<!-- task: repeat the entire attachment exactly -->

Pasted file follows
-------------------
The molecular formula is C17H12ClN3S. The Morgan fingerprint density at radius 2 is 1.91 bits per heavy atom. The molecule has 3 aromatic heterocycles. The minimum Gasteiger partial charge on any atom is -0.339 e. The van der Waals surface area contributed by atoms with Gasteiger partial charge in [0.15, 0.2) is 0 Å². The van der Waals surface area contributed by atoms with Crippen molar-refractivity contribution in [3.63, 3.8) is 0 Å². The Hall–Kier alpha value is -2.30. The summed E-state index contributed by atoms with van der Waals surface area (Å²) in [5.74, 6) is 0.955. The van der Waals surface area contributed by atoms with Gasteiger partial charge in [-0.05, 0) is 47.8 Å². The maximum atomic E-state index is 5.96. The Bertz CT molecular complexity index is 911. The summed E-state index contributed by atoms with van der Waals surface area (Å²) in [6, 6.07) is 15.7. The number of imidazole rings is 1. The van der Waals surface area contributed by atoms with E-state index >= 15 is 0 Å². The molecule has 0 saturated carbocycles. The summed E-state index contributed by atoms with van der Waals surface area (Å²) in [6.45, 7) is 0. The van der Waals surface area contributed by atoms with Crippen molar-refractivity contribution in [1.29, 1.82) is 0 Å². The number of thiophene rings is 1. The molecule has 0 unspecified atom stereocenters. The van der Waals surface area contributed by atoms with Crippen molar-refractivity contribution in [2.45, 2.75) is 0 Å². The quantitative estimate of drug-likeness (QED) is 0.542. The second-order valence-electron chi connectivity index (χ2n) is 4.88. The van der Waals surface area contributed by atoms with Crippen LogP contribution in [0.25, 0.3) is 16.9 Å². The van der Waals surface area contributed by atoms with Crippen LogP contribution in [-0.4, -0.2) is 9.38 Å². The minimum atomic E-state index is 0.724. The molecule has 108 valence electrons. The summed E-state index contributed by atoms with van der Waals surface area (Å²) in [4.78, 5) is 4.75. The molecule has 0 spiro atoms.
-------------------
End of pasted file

The molecular formula is C17H12ClN3S. The Morgan fingerprint density at radius 2 is 1.91 bits per heavy atom. The molecule has 3 aromatic heterocycles. The minimum Gasteiger partial charge on any atom is -0.339 e. The van der Waals surface area contributed by atoms with Gasteiger partial charge in [0.15, 0.2) is 0 Å². The van der Waals surface area contributed by atoms with Crippen molar-refractivity contribution in [3.63, 3.8) is 0 Å². The Hall–Kier alpha value is -2.30. The summed E-state index contributed by atoms with van der Waals surface area (Å²) in [5.74, 6) is 0.955. The van der Waals surface area contributed by atoms with Gasteiger partial charge in [-0.05, 0) is 47.8 Å². The maximum atomic E-state index is 5.96. The Bertz CT molecular complexity index is 911. The summed E-state index contributed by atoms with van der Waals surface area (Å²) in [6, 6.07) is 15.7. The number of imidazole rings is 1. The van der Waals surface area contributed by atoms with E-state index >= 15 is 0 Å². The molecule has 0 saturated carbocycles. The summed E-state index contributed by atoms with van der Waals surface area (Å²) in [6.45, 7) is 0. The van der Waals surface area contributed by atoms with Crippen molar-refractivity contribution in [1.29, 1.82) is 0 Å². The number of thiophene rings is 1. The molecule has 0 unspecified atom stereocenters. The van der Waals surface area contributed by atoms with Crippen molar-refractivity contribution in [2.45, 2.75) is 0 Å². The quantitative estimate of drug-likeness (QED) is 0.542. The second-order valence-electron chi connectivity index (χ2n) is 4.88. The van der Waals surface area contributed by atoms with Crippen LogP contribution in [0.25, 0.3) is 16.9 Å². The van der Waals surface area contributed by atoms with Crippen LogP contribution in [-0.4, -0.2) is 9.38 Å². The minimum atomic E-state index is 0.724. The molecule has 108 valence electrons. The summed E-state index contributed by atoms with van der Waals surface area (Å²) in [4.78, 5) is 4.75. The molecule has 0 spiro atoms.